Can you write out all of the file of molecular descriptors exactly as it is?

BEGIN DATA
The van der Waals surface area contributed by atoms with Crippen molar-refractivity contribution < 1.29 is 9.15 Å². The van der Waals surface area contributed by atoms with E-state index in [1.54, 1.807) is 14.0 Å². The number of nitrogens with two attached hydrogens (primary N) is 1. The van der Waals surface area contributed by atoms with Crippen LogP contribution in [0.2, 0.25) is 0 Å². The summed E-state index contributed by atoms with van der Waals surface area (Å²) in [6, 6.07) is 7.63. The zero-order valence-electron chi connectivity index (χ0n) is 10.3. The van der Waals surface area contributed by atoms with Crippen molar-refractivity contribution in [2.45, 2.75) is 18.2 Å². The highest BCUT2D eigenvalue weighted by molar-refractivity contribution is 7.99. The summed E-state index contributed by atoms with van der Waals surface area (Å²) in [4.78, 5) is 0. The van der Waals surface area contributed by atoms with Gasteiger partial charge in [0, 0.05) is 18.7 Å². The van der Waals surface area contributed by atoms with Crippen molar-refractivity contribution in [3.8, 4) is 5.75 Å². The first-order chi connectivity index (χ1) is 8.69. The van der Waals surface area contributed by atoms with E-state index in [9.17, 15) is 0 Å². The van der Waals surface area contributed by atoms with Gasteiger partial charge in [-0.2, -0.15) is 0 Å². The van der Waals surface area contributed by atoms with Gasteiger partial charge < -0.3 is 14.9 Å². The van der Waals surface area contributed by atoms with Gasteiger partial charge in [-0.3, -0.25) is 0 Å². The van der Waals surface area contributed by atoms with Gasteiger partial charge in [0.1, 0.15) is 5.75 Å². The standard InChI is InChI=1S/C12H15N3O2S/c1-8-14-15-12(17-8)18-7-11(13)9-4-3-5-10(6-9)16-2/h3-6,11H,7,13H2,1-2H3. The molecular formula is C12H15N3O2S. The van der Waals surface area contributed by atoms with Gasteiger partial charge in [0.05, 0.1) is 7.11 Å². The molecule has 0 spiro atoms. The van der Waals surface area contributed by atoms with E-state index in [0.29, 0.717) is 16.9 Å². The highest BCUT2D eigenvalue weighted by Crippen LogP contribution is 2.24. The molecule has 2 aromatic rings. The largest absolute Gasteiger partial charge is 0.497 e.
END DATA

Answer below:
The van der Waals surface area contributed by atoms with Crippen molar-refractivity contribution < 1.29 is 9.15 Å². The van der Waals surface area contributed by atoms with E-state index in [1.54, 1.807) is 14.0 Å². The number of nitrogens with two attached hydrogens (primary N) is 1. The van der Waals surface area contributed by atoms with Crippen LogP contribution in [0.2, 0.25) is 0 Å². The summed E-state index contributed by atoms with van der Waals surface area (Å²) in [6, 6.07) is 7.63. The zero-order valence-electron chi connectivity index (χ0n) is 10.3. The van der Waals surface area contributed by atoms with Crippen molar-refractivity contribution in [2.45, 2.75) is 18.2 Å². The highest BCUT2D eigenvalue weighted by molar-refractivity contribution is 7.99. The summed E-state index contributed by atoms with van der Waals surface area (Å²) in [4.78, 5) is 0. The van der Waals surface area contributed by atoms with Gasteiger partial charge in [0, 0.05) is 18.7 Å². The van der Waals surface area contributed by atoms with Crippen molar-refractivity contribution in [3.8, 4) is 5.75 Å². The first-order chi connectivity index (χ1) is 8.69. The van der Waals surface area contributed by atoms with E-state index in [9.17, 15) is 0 Å². The van der Waals surface area contributed by atoms with Gasteiger partial charge in [-0.2, -0.15) is 0 Å². The van der Waals surface area contributed by atoms with Gasteiger partial charge < -0.3 is 14.9 Å². The van der Waals surface area contributed by atoms with Gasteiger partial charge in [-0.3, -0.25) is 0 Å². The van der Waals surface area contributed by atoms with Gasteiger partial charge in [0.1, 0.15) is 5.75 Å². The standard InChI is InChI=1S/C12H15N3O2S/c1-8-14-15-12(17-8)18-7-11(13)9-4-3-5-10(6-9)16-2/h3-6,11H,7,13H2,1-2H3. The molecular formula is C12H15N3O2S. The van der Waals surface area contributed by atoms with Gasteiger partial charge in [0.05, 0.1) is 7.11 Å². The molecule has 0 spiro atoms. The van der Waals surface area contributed by atoms with E-state index in [0.29, 0.717) is 16.9 Å². The highest BCUT2D eigenvalue weighted by Crippen LogP contribution is 2.24. The molecule has 2 aromatic rings. The largest absolute Gasteiger partial charge is 0.497 e.